Blog: People want to drink beer in cafes
Lucy Britner | 6 May 2016
The rules have changed. The goal posts have... gone?
In 2005, new licensing laws that offered flexible opening hours were introduced to the UK. Less than two years later, smoking was banned in public places. In the years that have followed, drinking establishments have evolved. For one, before the changes, it was rare to get a decent coffee in a pub. Now, it's feels like it's rare not to.
Research released today by trade organisation the Society of Independent Brewers (SIBA) suggests a fifth of UK consumers would visit coffee shops more often if they served a range of British craft beers.
"The UK’s craft brewing industry has never been stronger or more exciting," says SIBA MD Mike Benner in the report. "There is a clear fit between coffee shops and craft-brewed beer - particularly craft canned and bottled beers, which are small, light and easy to store, but offer amazing flavour and quality.”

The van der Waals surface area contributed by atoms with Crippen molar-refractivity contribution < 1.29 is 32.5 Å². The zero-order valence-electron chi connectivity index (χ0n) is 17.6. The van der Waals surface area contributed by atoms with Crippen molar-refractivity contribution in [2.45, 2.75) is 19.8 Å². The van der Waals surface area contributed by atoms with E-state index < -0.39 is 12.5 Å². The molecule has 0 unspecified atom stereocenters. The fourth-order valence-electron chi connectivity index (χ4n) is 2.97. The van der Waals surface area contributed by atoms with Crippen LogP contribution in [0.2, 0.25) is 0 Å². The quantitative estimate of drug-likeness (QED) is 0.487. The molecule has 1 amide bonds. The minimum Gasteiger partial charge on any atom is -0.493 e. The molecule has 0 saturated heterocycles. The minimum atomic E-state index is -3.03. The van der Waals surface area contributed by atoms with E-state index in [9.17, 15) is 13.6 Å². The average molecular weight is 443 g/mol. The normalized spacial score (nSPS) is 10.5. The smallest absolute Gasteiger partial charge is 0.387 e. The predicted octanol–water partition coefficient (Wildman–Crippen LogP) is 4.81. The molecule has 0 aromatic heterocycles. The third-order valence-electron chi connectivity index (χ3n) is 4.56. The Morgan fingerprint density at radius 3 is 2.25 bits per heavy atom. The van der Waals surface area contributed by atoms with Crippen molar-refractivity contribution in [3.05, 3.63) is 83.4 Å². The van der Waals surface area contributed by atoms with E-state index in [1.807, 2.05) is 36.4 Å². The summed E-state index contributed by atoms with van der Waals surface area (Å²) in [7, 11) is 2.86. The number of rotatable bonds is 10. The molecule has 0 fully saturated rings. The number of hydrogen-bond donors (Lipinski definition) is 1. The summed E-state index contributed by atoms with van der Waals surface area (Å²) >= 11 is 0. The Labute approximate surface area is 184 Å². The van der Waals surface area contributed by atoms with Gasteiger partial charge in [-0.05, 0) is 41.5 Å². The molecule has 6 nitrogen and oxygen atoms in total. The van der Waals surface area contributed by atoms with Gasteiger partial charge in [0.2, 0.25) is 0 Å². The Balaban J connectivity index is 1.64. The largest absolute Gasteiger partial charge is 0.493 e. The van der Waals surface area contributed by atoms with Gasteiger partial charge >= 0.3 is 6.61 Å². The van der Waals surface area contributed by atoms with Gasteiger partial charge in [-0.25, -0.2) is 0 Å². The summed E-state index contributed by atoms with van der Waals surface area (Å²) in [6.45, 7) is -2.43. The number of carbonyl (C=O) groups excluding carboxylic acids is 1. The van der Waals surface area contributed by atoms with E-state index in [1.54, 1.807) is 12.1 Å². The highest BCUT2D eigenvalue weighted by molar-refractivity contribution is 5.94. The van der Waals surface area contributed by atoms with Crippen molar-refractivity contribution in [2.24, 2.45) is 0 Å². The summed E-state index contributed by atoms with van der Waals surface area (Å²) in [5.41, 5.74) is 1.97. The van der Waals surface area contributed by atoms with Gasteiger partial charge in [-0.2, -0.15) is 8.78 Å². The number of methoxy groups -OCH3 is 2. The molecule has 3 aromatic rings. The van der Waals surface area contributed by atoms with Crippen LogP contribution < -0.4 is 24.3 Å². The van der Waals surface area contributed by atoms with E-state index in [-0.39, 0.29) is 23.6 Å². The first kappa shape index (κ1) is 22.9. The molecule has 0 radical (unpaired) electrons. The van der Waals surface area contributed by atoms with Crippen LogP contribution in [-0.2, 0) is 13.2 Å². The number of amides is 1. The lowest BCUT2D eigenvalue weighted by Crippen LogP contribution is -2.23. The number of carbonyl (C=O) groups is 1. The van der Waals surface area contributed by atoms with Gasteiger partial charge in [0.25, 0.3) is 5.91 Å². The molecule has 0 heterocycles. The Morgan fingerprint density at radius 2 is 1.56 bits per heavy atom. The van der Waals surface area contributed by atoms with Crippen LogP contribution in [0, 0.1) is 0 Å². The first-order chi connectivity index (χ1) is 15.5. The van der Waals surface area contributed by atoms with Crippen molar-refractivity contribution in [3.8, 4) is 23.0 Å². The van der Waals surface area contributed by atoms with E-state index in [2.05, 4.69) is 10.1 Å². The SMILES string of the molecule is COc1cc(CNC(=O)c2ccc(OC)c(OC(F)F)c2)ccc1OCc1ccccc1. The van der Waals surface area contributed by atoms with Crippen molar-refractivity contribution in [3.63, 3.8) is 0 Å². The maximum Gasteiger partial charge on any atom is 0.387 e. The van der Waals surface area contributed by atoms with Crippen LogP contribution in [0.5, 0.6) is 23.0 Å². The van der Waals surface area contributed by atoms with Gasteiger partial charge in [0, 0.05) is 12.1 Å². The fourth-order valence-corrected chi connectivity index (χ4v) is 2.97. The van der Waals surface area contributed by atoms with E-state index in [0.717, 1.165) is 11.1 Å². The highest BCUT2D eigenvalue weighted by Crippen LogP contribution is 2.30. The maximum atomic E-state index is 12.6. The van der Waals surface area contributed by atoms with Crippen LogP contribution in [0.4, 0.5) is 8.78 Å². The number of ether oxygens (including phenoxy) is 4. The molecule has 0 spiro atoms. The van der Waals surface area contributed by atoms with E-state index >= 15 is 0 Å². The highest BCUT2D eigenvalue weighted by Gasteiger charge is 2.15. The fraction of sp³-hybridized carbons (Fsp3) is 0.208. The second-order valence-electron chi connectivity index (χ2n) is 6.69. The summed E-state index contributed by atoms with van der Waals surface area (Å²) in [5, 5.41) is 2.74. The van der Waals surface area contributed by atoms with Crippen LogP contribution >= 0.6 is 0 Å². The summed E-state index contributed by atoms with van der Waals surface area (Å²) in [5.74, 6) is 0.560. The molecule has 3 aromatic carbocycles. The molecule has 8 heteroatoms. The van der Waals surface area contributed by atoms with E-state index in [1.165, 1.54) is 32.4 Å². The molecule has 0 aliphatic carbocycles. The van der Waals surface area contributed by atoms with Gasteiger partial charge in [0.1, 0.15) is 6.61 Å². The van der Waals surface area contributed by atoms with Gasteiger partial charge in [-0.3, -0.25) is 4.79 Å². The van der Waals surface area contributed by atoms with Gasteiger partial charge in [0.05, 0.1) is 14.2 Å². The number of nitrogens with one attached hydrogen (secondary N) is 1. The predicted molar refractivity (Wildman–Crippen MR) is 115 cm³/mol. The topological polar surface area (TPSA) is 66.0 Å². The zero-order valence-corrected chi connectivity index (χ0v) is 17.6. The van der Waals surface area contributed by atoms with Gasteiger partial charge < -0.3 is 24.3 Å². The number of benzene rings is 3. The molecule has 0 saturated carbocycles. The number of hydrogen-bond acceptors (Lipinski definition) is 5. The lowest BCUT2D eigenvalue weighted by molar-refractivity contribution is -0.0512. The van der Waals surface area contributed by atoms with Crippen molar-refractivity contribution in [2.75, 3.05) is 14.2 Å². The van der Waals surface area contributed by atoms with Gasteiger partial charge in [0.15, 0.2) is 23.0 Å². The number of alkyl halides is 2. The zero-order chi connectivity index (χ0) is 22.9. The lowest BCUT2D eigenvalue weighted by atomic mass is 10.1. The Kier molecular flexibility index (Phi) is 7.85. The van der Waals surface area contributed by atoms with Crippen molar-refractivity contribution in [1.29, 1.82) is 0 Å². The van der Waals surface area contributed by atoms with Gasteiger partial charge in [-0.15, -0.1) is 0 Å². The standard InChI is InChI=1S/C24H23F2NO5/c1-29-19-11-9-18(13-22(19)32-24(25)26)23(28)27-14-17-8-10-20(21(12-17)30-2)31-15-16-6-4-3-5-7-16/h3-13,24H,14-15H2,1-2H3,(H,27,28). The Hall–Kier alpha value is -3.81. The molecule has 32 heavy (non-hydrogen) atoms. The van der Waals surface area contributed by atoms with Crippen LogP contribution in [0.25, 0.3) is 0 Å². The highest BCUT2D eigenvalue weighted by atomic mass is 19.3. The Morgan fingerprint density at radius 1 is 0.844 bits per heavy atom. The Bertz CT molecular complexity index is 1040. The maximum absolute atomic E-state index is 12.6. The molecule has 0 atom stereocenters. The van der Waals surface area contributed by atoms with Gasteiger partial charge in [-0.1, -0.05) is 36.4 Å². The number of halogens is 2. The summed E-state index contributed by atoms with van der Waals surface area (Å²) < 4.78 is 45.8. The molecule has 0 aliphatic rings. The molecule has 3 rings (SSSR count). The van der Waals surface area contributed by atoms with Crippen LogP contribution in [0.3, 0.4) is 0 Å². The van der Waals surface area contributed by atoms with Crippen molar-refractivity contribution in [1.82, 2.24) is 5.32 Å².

The study points to several examples across the country - from bike shop/cafe/craft beer outlets in East London to Bier Cafes in Yorkshire. And, the move is not limited to kooky independents - massive coffee chains such as Starbucks have also started selling booze in the UK.
“Beer from craft breweries lends itself to being drunk in a variety of outlets and increasingly we are seeing crossover businesses fusing British independent craft beer with a coffee shop style," says Benner. "These outlets are popular with a wide and diverse demographic and offer beers which present a true range of flavours meaning there really is something for everybody to enjoy - from punchy, intense and bitter to smooth, roasted and full-bodied - the flavours associated with great beer could just as easily be describing coffee."
I think the interesting bit here is about 'wide and diverse demographics' - arguably one thing the traditional pub wasn't very good at.
One thing, though: What will we call these places? Beer cafes? Craft coffee pubs? Craft cafes? It seems like there's plenty of scope for us all to agonise over the definition.
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